|Press Release: USCIRF Applauds Pakistani Court Dropping Blasphemy Charges against Rimsha Masih, November 20, 2012|
FOR IMMEDIATE RELEASE
November 20, 2012 | By USCIRF
USCIRF today welcomes a Pakistani court’s decision to drop all charges against Rimsha Masih, a young Christian girl accused of blasphemy, and applauds the successful efforts of Paul Bhatti, the Adviser on National Harmony to the Pakistani Prime Minister. The Islamabad High Court reportedly dropped the charges because there were no witnesses who had seen her burning pages of the Qur'an. The Zardari government now has an opportunity to build on this positive outcome and address the culture of impunity and intolerance that is plaguing Pakistan.
“We are encouraged by the court’s actions that highlight the importance of the rule of law and sends an encouraging signal that this law should not be abused,” said Katrina Lantos Swett, USCIRF’s Chair. “Now it is important to ensure the safety of Rimsha and her family since mobs often take the law into their own hands when blasphemy allegations are made.” Accusers often use the blasphemy law to abuse religious freedom, carry out vendettas, or gain an advantage over others in land or business disputes or in other matters completely unrelated to blasphemy.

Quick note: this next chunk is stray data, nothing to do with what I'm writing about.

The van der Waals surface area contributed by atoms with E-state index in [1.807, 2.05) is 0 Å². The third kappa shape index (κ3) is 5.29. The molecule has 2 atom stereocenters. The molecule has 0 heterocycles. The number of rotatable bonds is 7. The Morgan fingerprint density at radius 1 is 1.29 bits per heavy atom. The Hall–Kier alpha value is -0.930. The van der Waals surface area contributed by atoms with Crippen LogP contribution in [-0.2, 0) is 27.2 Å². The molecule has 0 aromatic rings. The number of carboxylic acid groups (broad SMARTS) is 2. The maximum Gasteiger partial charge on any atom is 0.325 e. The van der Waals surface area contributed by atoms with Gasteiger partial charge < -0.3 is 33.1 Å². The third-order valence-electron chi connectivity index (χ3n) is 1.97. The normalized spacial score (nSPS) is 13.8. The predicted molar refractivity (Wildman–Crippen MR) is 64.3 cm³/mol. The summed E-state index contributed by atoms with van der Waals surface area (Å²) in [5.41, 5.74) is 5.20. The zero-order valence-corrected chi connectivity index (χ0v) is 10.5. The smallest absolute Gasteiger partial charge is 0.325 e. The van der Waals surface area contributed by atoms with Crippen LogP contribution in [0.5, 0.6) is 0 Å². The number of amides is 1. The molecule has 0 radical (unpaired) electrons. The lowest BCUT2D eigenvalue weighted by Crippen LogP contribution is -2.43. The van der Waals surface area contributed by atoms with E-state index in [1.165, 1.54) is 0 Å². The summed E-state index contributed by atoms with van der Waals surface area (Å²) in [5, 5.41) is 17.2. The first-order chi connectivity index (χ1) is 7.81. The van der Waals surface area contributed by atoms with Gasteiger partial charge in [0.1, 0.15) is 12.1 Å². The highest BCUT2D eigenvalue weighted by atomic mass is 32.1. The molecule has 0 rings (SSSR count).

“Despite the positive outcome of this case, Rimsha’s experience signals the need for Pakistan to reform or repeal its harsh blasphemy law that carries the death penalty, requires neither proof of intent nor evidence to be presented after allegations are made, and includes no penalties for false allegations,” continued Lantos Swett. At least 16 people currently are on death row for blasphemy, an estimated 20 others are serving life sentences, and many more people are awaiting trial or have appealed their sentences.
The blasphemy law fuels violence and religious extremism that threatens the freedoms of religion and expression and other human rights for everyone in Pakistan, particularly women, members of religious minorities, and those in the majority Muslim community who hold views deemed “un-Islamic” by extremists. This extremism also threatens Pakistan’s security and stability. In light of the particularly severe violations of religious freedom in Pakistan, USCIRF has recommended since 2002 that the State Department designate Pakistan a “country of particular concern”, or CPC.